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  9.  19
    Ira Brooks‐Walsh & Edmund V. Sullivan (1973). The Relationship Between Moral Judgment, Causal Reasoning and General Reasoning. Journal of Moral Education 2 (2):131-136.
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  10. Denis M. Walsh (2010). Not a Sure Thing: Fitness, Probability, and Causation. Philosophy of Science 77 (2):147-171.
    In evolutionary biology changes in population structure are explained by citing trait fitness distribution. I distinguish three interpretations of fitness explanations—the Two‐Factor Model, the Single‐Factor Model, and the Statistical Interpretation—and argue for the last of these. These interpretations differ in their degrees of causal commitment. The first two hold that trait fitness distribution causes population change. Trait fitness explanations, according to these interpretations, are causal explanations. The last maintains that trait fitness distribution correlates with population change but does not cause (...)
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  11. Sylvia Walsh (1994). Living Poetically: Kierkegaard's Existential Aesthetics. Penn State University Press.
    _Living Poetically_ is the first book to focus primarily on Kierkegaard's existential aesthetics as opposed to traditional aesthetic features of his writings such as the use of pseudonyms, literary techniques and figures, and literary criticism. _Living Poetically_ traces the development of the concept of the poetic in Kierkegaard's writings as that concept is worked out in an ethical-religious perspective in contrast to the aesthetics of early German romanticism and Hegelian idealism. Sylvia Walsh seeks to elucidate what it means, in Kierkegaard's (...)
     
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  12.  17
    Stanislas Dehaene, Roi Cohen Kadosh & Vincent Walsh (2009). The Case for a Notation-Independent Representation of Number. Behavioral and Brain Sciences 32 (3):333.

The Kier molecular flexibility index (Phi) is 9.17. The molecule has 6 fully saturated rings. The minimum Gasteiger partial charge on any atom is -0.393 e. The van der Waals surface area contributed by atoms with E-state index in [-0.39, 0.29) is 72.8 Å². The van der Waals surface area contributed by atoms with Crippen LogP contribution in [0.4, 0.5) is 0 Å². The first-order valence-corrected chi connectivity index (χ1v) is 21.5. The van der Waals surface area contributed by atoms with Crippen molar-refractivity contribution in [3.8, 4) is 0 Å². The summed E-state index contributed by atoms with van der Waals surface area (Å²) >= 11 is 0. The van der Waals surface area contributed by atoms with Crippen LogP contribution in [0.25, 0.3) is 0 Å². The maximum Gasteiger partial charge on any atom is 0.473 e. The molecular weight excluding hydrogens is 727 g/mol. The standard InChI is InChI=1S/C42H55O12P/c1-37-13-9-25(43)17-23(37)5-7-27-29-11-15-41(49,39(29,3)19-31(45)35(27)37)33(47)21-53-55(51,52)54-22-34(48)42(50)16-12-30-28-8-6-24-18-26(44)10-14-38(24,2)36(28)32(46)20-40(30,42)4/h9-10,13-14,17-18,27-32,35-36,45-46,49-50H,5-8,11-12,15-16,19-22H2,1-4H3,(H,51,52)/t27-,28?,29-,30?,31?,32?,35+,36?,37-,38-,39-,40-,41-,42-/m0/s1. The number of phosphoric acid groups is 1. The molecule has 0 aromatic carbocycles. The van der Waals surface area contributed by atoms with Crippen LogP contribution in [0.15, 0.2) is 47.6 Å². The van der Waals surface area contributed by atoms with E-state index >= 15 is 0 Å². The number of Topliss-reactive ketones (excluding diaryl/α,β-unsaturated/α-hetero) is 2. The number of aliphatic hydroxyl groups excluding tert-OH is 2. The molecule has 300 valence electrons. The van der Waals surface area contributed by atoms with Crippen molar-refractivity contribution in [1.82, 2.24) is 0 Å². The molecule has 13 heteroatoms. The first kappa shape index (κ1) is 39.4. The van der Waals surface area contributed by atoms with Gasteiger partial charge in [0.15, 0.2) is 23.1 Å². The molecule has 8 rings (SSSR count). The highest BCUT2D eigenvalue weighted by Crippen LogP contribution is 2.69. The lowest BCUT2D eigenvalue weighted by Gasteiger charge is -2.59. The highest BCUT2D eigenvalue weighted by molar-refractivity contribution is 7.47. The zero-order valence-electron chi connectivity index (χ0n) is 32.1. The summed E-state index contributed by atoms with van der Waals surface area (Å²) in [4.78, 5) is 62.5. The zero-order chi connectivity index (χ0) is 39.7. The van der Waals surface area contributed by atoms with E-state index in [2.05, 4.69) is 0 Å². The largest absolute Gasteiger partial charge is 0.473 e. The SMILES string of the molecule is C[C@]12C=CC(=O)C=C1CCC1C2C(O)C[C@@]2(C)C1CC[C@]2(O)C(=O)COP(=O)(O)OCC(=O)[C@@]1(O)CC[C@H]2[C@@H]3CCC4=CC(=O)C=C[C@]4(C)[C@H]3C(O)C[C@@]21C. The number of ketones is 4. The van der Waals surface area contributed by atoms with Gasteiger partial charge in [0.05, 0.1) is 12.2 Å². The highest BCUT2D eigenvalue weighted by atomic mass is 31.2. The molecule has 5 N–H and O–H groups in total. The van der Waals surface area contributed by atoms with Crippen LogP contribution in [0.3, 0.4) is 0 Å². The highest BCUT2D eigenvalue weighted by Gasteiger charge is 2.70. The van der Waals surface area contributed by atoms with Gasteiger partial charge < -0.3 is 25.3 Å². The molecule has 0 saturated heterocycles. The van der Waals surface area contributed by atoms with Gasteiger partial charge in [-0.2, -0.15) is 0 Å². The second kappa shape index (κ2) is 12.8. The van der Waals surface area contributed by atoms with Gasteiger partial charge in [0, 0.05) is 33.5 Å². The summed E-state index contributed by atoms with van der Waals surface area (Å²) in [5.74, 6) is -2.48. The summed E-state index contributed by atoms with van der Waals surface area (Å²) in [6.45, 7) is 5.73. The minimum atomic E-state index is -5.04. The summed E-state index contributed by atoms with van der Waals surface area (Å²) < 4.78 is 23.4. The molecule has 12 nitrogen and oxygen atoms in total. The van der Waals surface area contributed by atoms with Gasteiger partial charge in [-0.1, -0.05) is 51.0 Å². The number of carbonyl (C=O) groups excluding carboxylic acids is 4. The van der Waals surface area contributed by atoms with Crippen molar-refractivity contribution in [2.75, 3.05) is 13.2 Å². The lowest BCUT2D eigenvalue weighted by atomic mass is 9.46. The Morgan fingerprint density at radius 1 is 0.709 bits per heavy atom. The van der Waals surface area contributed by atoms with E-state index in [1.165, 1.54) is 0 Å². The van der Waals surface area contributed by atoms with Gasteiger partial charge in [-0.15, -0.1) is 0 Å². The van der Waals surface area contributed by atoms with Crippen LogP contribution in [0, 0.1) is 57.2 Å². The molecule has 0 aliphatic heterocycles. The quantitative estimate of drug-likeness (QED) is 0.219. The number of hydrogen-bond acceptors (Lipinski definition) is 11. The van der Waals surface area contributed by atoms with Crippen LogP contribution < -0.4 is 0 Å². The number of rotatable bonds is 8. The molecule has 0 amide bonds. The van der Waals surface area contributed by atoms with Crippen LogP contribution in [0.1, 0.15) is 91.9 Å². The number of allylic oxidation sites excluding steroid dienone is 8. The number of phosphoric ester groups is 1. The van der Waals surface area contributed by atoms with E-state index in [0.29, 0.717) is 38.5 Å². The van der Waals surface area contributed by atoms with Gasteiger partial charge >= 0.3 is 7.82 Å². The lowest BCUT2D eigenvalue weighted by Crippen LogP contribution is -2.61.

Cohen Kadosh & Walsh (CK&W) neglect the solid empirical evidence for a convergence of notation-specific representations onto a shared representation of numerical magnitude. Subliminal priming reveals cross-notation and cross-modality effects, contrary to CK&W's prediction that automatic activation is modality and notation-specific. Notation effects may, however, emerge in the precision, speed, automaticity, and means by which the central magnitude representation is accessed.
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  13.  41
    Rodney A. Brooks, How to Build Complete Creatures Rather Than Isolated Cognitive Simulators.
    Artificial Intelligence as a discipline has gotten bogged down in subproblems of intelligence. These subproblems are the result of applying reductionist methods to the goal of creating a complete artificial thinking mind. In Brooks (1987) 1 have argued that these methods will lead us to solving irrelevant problems; interesting as intellectual puzzles, but useless in the long run for creating an artificial being.
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  14.  11
    Sylvia Walsh (2008). Kierkegaard: Thinking Christianly in an Existential Mode. Oxford University Press.
    Sylvia Walsh explores Kierkegaard's understanding of Christianity and the existential mode of thinking theologically appropriate to it in the context of the ...